7.01 Probably not - no evidence that the propagules have any means of attachment.  
7.02  'Khaya nyasica is grown as an ornamental and as a shade tree in coffee plantations.' http://www.rngr.net/Publications/ttsm/Folder.2003-07-11.4726/PDF.2004-03-15.0458/file
7.03 Probably not - No evidence that the species grows or is planted near crops fields.  
7.04  'The four or five valved capsule opens from the top to release the pale- to reddish brown narrowly winged seeds, which measure about 2 to 2.5 by 2.5 to 5 cm. http://www.rngr.net/Publications/ttsm/Folder.2003-07-11.4726/PDF.2004-03-15.0458/file
7.05  'The four or five valved capsule opens from the top to release the pale- to reddish brown narrowly winged seeds, which measure about 2 to 2.5 by 2.5 to 5 cm. http://www.rngr.net/Publications/ttsm/Folder.2003-07-11.4726/PDF.2004-03-15.0458/file
7.06  'The four or five valved capsule opens from the top to release the pale- to reddish brown narrowly winged seeds, which measure about 2 to 2.5 by 2.5 to 5 cm. http://www.rngr.net/Publications/ttsm/Folder.2003-07-11.4726/PDF.2004-03-15.0458/file
7.07 No evidence that the propagules have any means of attachment.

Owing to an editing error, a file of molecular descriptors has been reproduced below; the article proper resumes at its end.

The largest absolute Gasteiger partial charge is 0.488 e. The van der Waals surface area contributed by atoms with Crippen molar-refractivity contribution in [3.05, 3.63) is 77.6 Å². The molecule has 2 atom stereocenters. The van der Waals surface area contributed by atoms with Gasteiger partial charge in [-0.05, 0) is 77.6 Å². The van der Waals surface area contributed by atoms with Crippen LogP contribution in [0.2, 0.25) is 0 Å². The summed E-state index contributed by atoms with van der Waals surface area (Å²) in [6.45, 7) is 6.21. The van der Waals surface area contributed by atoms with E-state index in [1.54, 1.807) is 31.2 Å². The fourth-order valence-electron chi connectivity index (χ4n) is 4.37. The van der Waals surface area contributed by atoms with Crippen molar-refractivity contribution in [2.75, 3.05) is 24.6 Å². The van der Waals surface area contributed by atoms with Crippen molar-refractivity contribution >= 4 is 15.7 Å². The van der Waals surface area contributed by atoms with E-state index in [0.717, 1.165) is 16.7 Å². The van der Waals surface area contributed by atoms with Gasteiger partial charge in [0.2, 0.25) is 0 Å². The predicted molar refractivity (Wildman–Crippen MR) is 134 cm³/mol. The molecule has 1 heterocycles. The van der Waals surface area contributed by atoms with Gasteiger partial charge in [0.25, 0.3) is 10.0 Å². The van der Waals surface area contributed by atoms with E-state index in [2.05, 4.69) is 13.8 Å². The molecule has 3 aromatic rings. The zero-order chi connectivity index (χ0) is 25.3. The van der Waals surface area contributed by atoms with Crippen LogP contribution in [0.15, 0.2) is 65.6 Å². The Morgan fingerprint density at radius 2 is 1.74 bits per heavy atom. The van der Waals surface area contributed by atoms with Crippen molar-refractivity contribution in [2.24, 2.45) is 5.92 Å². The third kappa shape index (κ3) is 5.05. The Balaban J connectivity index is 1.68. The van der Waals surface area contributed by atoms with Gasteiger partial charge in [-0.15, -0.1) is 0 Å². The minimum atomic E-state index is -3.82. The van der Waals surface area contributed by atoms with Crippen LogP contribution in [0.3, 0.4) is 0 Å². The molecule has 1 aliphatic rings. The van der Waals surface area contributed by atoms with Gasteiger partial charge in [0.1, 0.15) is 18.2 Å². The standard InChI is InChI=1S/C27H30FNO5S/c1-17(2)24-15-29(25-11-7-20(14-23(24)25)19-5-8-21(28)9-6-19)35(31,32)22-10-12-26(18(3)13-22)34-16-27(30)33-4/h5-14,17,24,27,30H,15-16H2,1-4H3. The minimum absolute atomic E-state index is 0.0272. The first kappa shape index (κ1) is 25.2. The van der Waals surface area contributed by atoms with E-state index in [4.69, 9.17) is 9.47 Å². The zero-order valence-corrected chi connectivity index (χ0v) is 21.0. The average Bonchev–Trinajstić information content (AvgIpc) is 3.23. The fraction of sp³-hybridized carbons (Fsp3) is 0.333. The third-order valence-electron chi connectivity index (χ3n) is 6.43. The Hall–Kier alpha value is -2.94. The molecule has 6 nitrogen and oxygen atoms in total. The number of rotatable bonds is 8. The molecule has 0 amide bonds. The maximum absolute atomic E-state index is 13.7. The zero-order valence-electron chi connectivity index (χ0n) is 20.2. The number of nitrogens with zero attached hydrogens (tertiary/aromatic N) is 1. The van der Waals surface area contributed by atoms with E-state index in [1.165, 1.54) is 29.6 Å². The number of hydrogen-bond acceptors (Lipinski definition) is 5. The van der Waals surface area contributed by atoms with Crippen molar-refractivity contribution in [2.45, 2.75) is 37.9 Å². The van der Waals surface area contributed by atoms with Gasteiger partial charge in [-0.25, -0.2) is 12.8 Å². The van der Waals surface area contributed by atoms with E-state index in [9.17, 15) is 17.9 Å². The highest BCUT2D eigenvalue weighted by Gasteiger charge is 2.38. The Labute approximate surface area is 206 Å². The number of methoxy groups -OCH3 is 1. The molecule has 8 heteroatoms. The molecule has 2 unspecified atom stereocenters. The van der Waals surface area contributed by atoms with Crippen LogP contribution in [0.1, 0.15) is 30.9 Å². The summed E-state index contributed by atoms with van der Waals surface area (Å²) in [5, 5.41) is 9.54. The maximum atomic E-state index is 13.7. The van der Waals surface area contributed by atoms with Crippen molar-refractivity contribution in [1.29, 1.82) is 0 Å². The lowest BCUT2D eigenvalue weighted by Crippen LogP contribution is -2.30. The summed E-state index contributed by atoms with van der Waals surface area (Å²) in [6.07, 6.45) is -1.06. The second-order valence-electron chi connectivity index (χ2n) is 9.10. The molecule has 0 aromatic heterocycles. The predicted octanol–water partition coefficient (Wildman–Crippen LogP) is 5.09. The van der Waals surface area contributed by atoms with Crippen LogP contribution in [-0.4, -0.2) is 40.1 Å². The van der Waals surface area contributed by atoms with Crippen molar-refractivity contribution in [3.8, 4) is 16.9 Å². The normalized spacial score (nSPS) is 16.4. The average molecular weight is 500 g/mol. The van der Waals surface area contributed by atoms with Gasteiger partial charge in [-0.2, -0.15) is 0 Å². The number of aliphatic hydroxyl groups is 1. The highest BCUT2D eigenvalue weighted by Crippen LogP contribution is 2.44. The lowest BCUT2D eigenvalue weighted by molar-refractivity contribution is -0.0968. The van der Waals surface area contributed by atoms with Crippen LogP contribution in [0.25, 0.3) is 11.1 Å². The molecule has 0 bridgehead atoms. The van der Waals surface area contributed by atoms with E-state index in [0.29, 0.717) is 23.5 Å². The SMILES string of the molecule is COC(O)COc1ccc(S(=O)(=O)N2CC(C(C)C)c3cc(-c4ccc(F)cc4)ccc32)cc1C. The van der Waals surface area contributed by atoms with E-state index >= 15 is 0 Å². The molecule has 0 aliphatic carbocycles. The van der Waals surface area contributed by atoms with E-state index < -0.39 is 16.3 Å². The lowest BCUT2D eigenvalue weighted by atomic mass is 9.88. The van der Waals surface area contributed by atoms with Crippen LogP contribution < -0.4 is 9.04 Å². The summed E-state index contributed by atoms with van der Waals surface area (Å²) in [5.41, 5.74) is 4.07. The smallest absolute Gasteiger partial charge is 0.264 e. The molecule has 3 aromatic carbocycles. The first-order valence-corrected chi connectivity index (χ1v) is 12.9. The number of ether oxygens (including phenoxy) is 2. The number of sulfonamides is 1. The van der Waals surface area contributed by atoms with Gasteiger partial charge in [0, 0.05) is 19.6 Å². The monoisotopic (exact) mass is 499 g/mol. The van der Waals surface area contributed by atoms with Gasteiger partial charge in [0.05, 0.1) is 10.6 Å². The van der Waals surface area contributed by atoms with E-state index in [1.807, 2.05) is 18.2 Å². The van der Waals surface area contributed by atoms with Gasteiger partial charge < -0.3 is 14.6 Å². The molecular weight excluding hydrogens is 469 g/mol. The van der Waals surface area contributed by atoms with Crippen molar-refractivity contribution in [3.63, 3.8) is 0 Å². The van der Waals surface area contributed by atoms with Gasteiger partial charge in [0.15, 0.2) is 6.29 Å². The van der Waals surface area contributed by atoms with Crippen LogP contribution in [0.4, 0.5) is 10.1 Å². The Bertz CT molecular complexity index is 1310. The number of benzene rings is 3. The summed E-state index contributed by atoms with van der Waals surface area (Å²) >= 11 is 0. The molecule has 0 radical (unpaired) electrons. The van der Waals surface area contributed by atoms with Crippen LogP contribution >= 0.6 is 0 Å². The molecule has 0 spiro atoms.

7.08 No evidence of ingestion by animals.  
8.01  'The globe shaped gray-brown fruits are erect, woody, septifragal capsules up to 8 cm in diameter. When the fruits ripen in spring or early summer they release 20 to 60 seeds.' [Probably not - the size of each seeds is relatively large]. http://www.rngr.net/Publications/ttsm/Folder.2003-07-11.4726/PDF.2004-03-15.0458/file
8.02  'Because seeds are vialble for less than 3 months and are attacked by insects, they must be stored in sealed containers in a refrigerator or sown fresh.' http://www.rngr.net/Publications/ttsm/Folder.2003-07-11.4726/PDF.2004-03-15.0458/file
8.03 No evidence that the speceis  is being controlled for.  
8.04  'The species was genrally not attacked by H. robusta but has a strong tendency to develop multiple leaders and heavy branching while still young, requiring heavy and frequent pruning.' http://www.aciar.gov.au/web.nsf/att/JFRN-6BN982/$file/pr97chapter1.pdf#search=%22%22khaya%20nyasica%22%20coppice%22
8.05 Don’t know.  

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This page created 23 December 2006